Weaving your networking safety net

November 2, 2011 at 9:40 AM Leave a comment

Recently finding myself at the  onset of a job search, I’ve felt a little like I was falling. Anyone who’s been laid off or between jobs can relate to this unsupported feeling and references to “where I will land” are bountiful. Luckily for me, I’ve spent the last few years weaving a network that’s softening the fall.

The power of networking isn’t a secret. Whether it’s in person or online, connecting to professionals whose experience overlaps yours is important to professional development. No one gets ahead by working in a box by themselves.

My approach in northeast Ohio was to diversify and form lasting professional relationships based on mutual respect. Granted my last name was an asset in this region for opening doors, I made sure to branch outside former students and PR connections of my father.

I’ve listed some basic tips below. Even if you don’t expect to join the ranks of the unemployed, these pointers can help you improve at your current position and open doors for career advancement down the road.

Follow your interests. I participated in a litany of industry organizations from IABC to SM clubs, PRSA and AAF. All introduced me to interesting people I’ve stayed in contact with who work in the PR field or something closely related. Pursuing these adjacent specifications gave me an education in each as well as where PR fits into the mix.

Be politely persistent. People are busy but generally willing to meet with you. People like helping people, and in the PR field are happy to add another card to their rolodex. Reach out politely to set up an informal meeting and follow up with grace – you’ll be surprised by the warm reception.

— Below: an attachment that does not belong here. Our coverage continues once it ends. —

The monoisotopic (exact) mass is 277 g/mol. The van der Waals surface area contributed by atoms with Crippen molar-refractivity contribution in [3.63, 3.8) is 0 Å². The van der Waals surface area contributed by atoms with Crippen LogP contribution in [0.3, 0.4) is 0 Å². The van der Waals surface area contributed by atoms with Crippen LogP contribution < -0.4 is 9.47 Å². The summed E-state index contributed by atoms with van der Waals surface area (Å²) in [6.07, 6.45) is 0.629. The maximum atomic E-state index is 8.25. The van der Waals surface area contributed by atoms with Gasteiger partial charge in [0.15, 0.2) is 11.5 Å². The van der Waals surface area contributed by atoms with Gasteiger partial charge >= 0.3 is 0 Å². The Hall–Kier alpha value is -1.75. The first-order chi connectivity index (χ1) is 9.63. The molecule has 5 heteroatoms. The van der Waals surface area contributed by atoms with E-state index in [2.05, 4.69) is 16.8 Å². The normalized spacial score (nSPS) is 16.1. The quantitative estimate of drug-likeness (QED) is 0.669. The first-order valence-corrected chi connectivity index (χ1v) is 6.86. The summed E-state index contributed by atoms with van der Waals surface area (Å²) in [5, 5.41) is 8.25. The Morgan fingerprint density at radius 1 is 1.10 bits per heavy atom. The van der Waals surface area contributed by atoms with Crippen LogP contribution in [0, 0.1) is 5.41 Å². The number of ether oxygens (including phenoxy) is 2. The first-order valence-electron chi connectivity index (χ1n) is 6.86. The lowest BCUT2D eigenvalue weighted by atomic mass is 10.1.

Get uncomfortable. Remember you’re looking to weave a network and not braid a rope. Strengthening existing connections is a part of this, but too often people stay in their safe zone. Branch out. To coworkers, industry notables and strangers at networking events – you never know who can help you, or vice versa. It doesn’t take long to determine if there’s not a fit, and the anxiety of awkwardness fades quickly, I promise.

Stay connected. When you’ve made a connection that’s genuine and mutual in some fashion, don’t let it dwindle. If the last two weeks has taught me anything, it’s that I’m glad I’ve maintained my network no matter how busy I was at the office. It’s not that hard, so quit saying you don’t have time. If a lunch or happy hour doesn’t fit into your calendar, a phone call, email, tweet or LinkedIn note can keep a connection fresh and show people you care.

This list could go on for days, but I’ve just listed a few. What do you think? What did I miss?

pics: branckruptcy.wordpress, shakerworkshops.com, nzetc.org

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